Read and discuss a variety of books exploring how to create a more civil and engaged community. Join Mary Dumas on the third Wednesday of the month from noon to 1:30. Authors DO NOT attend. Meetings are in the Readings Gallery -- brown bag lunches are encouraged. Anyone interested in exploring their role as an engaged citizen is welcome.
For a list of terms and ideas that the Engaged Citizens Book Group uses to select titles, click here.
Wednesday, February 15, noon
In these newly collected essays, interviews, and speeches, world-renowned activist and scholar Angela Y. Davis illuminates the connections between struggles against state violence and oppression throughout history and around the world. Reflecting on the importance of Black feminism, intersectionality, and prison abolitionism for today's struggles, Davis discusses the legacies of previous liberation struggles.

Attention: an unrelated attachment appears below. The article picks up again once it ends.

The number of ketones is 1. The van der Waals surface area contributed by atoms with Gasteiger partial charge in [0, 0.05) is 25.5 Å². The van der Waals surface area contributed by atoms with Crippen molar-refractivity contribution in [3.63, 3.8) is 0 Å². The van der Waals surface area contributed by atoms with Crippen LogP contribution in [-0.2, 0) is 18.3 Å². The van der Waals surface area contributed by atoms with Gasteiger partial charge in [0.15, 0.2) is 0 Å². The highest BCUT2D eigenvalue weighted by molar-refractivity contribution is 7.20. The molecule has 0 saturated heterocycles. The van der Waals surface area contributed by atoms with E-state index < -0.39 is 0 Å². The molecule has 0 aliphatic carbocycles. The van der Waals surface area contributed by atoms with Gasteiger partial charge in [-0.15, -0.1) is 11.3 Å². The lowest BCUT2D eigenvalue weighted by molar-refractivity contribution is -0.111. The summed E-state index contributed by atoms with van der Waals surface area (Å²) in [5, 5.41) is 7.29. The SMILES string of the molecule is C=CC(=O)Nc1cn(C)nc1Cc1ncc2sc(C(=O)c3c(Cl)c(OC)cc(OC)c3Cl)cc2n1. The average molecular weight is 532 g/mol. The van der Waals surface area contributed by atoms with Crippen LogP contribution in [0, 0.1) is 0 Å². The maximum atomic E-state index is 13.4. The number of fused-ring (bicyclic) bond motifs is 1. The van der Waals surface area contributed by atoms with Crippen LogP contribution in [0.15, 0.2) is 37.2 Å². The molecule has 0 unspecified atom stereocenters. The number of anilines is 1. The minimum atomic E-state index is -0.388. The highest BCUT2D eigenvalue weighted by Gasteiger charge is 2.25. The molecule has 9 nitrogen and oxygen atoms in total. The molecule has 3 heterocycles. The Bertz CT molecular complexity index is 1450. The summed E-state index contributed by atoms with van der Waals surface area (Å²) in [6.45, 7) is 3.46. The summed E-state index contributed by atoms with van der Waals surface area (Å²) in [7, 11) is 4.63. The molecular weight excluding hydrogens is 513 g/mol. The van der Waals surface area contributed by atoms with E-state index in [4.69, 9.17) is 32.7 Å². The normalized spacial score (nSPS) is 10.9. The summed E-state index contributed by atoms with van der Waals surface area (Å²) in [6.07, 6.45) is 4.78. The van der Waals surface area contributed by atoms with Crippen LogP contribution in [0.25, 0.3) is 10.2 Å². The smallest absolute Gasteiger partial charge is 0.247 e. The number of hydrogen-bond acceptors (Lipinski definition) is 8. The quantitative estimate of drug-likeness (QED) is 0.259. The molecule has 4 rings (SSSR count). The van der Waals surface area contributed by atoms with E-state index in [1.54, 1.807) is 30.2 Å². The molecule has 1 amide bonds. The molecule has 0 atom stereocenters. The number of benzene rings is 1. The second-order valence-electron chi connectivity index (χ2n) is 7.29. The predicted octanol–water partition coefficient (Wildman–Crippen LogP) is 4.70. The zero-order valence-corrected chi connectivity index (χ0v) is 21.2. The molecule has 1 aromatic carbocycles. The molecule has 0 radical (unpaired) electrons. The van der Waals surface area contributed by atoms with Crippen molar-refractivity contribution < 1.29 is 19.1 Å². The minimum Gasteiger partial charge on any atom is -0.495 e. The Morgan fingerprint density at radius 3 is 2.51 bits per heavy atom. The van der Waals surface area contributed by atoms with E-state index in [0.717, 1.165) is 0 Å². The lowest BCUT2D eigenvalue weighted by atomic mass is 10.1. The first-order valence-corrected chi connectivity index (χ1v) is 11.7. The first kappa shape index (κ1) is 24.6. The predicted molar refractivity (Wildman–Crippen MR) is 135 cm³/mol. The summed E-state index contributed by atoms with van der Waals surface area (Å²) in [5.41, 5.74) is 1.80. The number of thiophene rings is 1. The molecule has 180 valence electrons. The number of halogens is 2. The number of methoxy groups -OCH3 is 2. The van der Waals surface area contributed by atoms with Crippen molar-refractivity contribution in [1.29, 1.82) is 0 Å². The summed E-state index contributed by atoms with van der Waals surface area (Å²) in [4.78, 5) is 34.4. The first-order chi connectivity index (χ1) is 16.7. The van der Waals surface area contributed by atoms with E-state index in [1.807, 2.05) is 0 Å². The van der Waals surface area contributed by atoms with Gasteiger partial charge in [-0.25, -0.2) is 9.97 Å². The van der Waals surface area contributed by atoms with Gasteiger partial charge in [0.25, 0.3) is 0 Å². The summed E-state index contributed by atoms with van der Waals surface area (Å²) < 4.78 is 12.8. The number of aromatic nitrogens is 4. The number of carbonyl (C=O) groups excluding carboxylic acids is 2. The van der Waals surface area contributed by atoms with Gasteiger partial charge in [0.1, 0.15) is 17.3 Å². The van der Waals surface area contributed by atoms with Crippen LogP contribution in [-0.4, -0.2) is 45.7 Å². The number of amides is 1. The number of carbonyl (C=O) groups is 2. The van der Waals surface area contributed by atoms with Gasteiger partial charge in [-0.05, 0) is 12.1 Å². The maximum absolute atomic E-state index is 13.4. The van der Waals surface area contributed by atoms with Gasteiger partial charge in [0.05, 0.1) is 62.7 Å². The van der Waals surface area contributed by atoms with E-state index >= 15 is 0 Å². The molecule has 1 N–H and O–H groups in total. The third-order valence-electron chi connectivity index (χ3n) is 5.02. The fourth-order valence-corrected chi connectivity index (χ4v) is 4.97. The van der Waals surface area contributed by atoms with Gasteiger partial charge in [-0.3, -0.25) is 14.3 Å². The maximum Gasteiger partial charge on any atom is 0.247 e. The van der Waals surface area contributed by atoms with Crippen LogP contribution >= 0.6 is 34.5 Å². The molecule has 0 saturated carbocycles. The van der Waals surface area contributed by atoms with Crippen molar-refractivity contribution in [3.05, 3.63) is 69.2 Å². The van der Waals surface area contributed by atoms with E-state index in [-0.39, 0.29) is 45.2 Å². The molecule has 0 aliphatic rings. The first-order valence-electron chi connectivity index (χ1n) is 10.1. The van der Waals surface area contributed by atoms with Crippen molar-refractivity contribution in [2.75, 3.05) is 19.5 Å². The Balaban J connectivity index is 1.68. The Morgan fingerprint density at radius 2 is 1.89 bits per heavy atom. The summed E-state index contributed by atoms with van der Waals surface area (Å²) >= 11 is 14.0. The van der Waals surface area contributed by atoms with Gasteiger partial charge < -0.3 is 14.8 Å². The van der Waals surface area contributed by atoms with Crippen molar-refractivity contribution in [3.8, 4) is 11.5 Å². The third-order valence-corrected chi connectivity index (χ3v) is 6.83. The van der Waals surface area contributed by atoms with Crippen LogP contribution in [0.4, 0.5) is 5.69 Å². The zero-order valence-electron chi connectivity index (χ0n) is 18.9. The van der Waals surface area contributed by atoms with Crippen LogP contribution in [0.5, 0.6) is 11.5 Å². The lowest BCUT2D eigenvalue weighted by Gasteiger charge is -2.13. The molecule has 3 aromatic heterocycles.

Wednesday, March 15, noon
Bolz-Weber invites readers into a surprising encounter with what she calls "a religious but not-so-spiritual life". Tattooed, angry, and profane, this former standup comic turned pastor stubbornly, sometimes hilariously, resists the God she feels called to serve. But God keeps showing up in the least likely of people--a church-loving agnostic, a drag queen, a felonious Bishop and a gun-toting member of the NRA.
Wednesday, April 19th, noon
In this wide-ranging, intellectually vigorous study, Edward Said traces the origins of "orientalism" to the centuries-long period during which Europe dominated the Middle and Near East and, from its position of power, defined "the orient" simply as "other than" the occident.
Wednesday, May 17th, noon
Why is it that in the aftermath of a disaster, people suddenly become altruistic, resourceful, and brave? Award-winning author Solnit explores this phenomena, looking at major calamities from the past 100 years.